This is a true story.
A man (white, middle class) goes into a high street bookshop. He comes across a children's comic book written in the 1930s. The book is written in a humorous style, and parodies many of the characters appearing in it (crazy Professor, swearing sea captain, annoying Italian opera singer, incompetent detectives, etc.). It portrays Congolese village natives of the 1930s in an equally irreverent style, as somewhat simple-minded.
(The book's author, now dead, had previously apologised for his ideologically unsound portrayals. "While I was growing up, I was being fed the prejudices of the bourgeois society that surrounded me", he confessed. The book was unavailable in Britain until 2005 because of its controversial nature. It now normally has a warning wrapper around it stating that it features “bourgeois, paternalistic stereotypes”.)
The man claims to find the book's portrayal of Congolese offensive, on the basis that his wife is of African extraction. He takes his concern to the police. A police spokesman says the complaint is being treated as a "racist incident".
The man also takes his complaint to the Commission for Racial Equality (effectively a government body). The CRE issues a statement implying the book should be banned:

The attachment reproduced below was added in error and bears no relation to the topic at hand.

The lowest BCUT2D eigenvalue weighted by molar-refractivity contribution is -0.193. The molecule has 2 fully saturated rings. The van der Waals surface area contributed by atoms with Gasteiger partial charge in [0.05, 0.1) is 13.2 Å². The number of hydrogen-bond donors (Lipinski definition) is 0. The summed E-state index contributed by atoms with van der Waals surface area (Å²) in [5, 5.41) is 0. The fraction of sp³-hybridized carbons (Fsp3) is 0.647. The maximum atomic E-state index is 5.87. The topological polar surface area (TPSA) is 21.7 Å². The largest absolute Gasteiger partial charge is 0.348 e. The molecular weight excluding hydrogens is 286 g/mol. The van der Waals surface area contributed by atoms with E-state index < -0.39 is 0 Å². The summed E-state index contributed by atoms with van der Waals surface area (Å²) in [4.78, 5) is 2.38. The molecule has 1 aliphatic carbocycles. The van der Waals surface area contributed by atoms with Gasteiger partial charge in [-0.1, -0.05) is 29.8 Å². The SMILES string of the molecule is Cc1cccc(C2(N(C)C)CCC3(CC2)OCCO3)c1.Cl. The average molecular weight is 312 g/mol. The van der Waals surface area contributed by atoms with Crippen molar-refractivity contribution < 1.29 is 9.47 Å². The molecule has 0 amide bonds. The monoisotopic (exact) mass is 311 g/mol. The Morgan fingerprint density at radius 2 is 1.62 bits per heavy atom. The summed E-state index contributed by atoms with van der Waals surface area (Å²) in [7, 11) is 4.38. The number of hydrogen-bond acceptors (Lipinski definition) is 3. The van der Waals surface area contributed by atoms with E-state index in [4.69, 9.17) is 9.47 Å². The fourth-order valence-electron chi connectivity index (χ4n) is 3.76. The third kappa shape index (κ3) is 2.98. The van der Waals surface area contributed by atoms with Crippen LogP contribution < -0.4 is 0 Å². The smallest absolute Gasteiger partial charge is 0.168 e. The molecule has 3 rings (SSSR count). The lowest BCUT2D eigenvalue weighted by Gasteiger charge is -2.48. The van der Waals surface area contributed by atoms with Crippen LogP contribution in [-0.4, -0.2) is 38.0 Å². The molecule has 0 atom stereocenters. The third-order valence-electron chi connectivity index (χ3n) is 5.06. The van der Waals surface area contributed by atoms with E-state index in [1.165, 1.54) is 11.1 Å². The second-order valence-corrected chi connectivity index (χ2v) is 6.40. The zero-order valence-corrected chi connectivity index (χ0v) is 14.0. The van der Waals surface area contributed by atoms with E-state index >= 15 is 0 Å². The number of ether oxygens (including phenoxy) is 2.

A hundred years ago it was common to see negative stereotypes of black people. Most people would assume that those days are behind us, and that we now live in a more accepting society. ["Accepting" of what? Ideologically unsound books?] Yet here we are in 2007 with high street book shops selling 'Tintin In The Congo'. This book contains imagery and words of hideous racial prejudice, where the 'savage natives' look like monkeys and talk like imbeciles.Many journalists and bloggers comment on the incident to the following effect: "yes, of course the book is racist, but we mustn't rush to ban something just because it is offensive".
Whichever way you look at it, the content of this book is blatantly racist. Highstreet shops, and indeed any shops, ought to think very carefully about whether they ought to be selling and displaying it. ... It beggars belief that in this day and age that [sic] any shop would think it acceptable to sell and display 'Tintin In The Congo.' The only place that it might be acceptable for this to be displayed would be in a museum, with a big sign saying 'old fashioned, racist claptrap'.
But conceding, in the present ideological climate, that the book is "racist" is a bit like saying "yes, this publication encourages murder and rape, but we don't think it's necessary to ban it". It is therefore reasonable to assume we do not have very far to go, before we get to outright censorship.